Friday, April 04, 2008

Product Ideas

by Asim Jalis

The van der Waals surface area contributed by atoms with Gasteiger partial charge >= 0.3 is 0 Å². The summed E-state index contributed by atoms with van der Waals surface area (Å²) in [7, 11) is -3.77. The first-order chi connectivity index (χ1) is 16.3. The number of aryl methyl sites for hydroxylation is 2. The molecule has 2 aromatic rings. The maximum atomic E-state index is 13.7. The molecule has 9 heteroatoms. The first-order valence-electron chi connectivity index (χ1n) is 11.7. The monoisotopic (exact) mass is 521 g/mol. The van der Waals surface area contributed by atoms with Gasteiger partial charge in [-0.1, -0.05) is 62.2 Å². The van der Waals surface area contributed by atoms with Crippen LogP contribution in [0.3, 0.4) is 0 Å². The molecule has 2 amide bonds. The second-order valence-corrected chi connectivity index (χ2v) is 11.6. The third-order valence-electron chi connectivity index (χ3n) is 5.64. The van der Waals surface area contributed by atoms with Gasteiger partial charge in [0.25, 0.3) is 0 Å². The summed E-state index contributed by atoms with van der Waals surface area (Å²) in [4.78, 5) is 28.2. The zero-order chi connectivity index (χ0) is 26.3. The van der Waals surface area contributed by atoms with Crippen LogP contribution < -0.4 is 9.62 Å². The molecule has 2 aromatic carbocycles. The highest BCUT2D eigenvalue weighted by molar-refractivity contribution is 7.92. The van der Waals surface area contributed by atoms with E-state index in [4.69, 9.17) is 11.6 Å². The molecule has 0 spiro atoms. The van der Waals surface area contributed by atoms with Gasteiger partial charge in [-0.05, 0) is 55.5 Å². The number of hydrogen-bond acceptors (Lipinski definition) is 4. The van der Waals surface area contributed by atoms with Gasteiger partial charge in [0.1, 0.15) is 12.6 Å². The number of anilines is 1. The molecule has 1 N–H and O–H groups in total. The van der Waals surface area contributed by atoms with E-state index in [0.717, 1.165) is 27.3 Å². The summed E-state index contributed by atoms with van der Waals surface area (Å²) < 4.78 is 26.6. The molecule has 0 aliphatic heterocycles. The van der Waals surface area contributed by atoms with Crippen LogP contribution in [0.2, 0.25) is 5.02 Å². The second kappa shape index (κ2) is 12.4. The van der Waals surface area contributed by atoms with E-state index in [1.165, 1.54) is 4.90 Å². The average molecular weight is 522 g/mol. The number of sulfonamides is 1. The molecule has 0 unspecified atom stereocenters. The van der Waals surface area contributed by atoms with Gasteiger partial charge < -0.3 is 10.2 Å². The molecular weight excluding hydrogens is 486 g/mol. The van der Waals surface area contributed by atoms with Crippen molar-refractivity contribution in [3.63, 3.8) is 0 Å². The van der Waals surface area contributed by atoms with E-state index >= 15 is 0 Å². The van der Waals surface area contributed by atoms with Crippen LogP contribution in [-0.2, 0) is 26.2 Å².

HARD ALGORITHMS Work on hard algorithms problems. For example: (a) Speech: Hidden Markov Models. (b) Optimization: Monte-Carlo simulations, simulated annealing, etc. (c) Clustering. (d) Conjoint Analysis. (e) Operations Research: Simplex, and other algorithms. BUG TRACKING 2.0 Create a traditional web services company with a 2.0 abstraction twist. (a) First create a REST-ful XML based web service that provides issue tracking. You can make queries like: http://foo/GetBugs/JoeUser. Basically open, close, list, update bugs (CRUD) all through URLs and XML-containing HTTP POST requests. (b) Then build a really simple UI interface on top of this that internally calls the same abstract web services. THis is a proof of concept and for people who don't want to write their automated clients. (c) Users pay a subscription fee. Free gets you 100 bugs. Premium gets you a lot more bugs and other features, such as multiple users sharing an account. For example, your whole dev team can have accounts. (d) Users have a choice: Either interact with this bug database through the web UI or do it through the web services layer. We provide them with Python/Perl/C#/Java scripts to interact with the web services. (e) Why would users want to do this? Here is a scenario: someone wants to use this to automatically open bugs for build breaks, they can do this. They can have scripts that automatically open and close bugs. GENERIC WEB 2.0 DATABASE APPLICATION Generalize #2. Now superficially #2 looks like a bug tracking database but really there is nothing bug-tracking-specific about it. It is basically a web database. So if it is factored correctly, the same model could be used to create a photo sharing website and other things. Or maybe just sell the code base to people interested in setting up services like this. Be the plumbing company. PYTHON FOR FUNCTIONAL TESTING Here is a simple way to functionally test applications like PowerShell. While it is testable using C#, Python might be easier. Here is the basic approach. Start the application, pipe stuff to it's prompt, read the input, make assertions about the input. Python's unit-testing framework could be used. Currently I have a giant bat file that runs the functional tests. This forces me to look at the output, to make sure things are okay. Not the best solution. These are not tests that are checked in but sanity check that I use to ensure that basic scenarios are still working. NAME FOR A SOFTWARE COMPANY Askterisk. Askterix. Asterix. Asterisky. AsteriskSky. AsteriskRiver. INTEGRATING WEB WITH TELEPHONE This concept seems pregnant with possibilities. Reminder service. Wake-up calls. Etc. A toolkit other companies can use to provide these services, or other services. Google has an April Fool's joke related to the wake-up call. But this could actually work as a product.